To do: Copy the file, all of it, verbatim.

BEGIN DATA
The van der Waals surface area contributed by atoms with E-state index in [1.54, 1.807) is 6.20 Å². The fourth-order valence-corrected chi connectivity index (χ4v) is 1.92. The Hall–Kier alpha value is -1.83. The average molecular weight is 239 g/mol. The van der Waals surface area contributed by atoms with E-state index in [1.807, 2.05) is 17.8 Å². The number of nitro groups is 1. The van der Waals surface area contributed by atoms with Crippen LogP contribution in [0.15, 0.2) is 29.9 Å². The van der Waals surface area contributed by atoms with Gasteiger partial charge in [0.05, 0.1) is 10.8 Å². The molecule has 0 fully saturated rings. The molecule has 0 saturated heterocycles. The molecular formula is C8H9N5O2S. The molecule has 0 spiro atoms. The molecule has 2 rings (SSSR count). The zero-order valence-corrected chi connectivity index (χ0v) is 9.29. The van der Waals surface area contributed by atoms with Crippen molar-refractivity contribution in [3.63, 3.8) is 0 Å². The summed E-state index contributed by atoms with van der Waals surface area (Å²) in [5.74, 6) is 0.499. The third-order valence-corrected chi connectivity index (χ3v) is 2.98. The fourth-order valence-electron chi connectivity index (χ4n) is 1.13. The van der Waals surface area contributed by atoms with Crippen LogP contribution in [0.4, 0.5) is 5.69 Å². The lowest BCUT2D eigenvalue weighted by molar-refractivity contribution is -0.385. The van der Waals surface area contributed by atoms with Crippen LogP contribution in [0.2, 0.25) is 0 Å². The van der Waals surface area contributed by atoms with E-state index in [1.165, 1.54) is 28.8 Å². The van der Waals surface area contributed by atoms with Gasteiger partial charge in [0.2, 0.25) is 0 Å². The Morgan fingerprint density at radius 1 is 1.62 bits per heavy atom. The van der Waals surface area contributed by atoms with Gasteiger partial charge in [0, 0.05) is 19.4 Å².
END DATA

The van der Waals surface area contributed by atoms with E-state index in [1.54, 1.807) is 6.20 Å². The fourth-order valence-corrected chi connectivity index (χ4v) is 1.92. The Hall–Kier alpha value is -1.83. The average molecular weight is 239 g/mol. The van der Waals surface area contributed by atoms with E-state index in [1.807, 2.05) is 17.8 Å². The number of nitro groups is 1. The van der Waals surface area contributed by atoms with Crippen LogP contribution in [0.15, 0.2) is 29.9 Å². The van der Waals surface area contributed by atoms with Gasteiger partial charge in [0.05, 0.1) is 10.8 Å². The molecule has 0 fully saturated rings. The molecule has 0 saturated heterocycles. The molecular formula is C8H9N5O2S. The molecule has 0 spiro atoms. The molecule has 2 rings (SSSR count). The zero-order valence-corrected chi connectivity index (χ0v) is 9.29. The van der Waals surface area contributed by atoms with Crippen molar-refractivity contribution in [3.63, 3.8) is 0 Å². The summed E-state index contributed by atoms with van der Waals surface area (Å²) in [5.74, 6) is 0.499. The third-order valence-corrected chi connectivity index (χ3v) is 2.98. The fourth-order valence-electron chi connectivity index (χ4n) is 1.13. The van der Waals surface area contributed by atoms with Crippen LogP contribution in [0.4, 0.5) is 5.69 Å². The lowest BCUT2D eigenvalue weighted by molar-refractivity contribution is -0.385. The van der Waals surface area contributed by atoms with Crippen LogP contribution in [0.2, 0.25) is 0 Å². The van der Waals surface area contributed by atoms with E-state index in [1.165, 1.54) is 28.8 Å². The van der Waals surface area contributed by atoms with Gasteiger partial charge in [0.2, 0.25) is 0 Å². The Morgan fingerprint density at radius 1 is 1.62 bits per heavy atom. The van der Waals surface area contributed by atoms with Gasteiger partial charge in [0, 0.05) is 19.4 Å².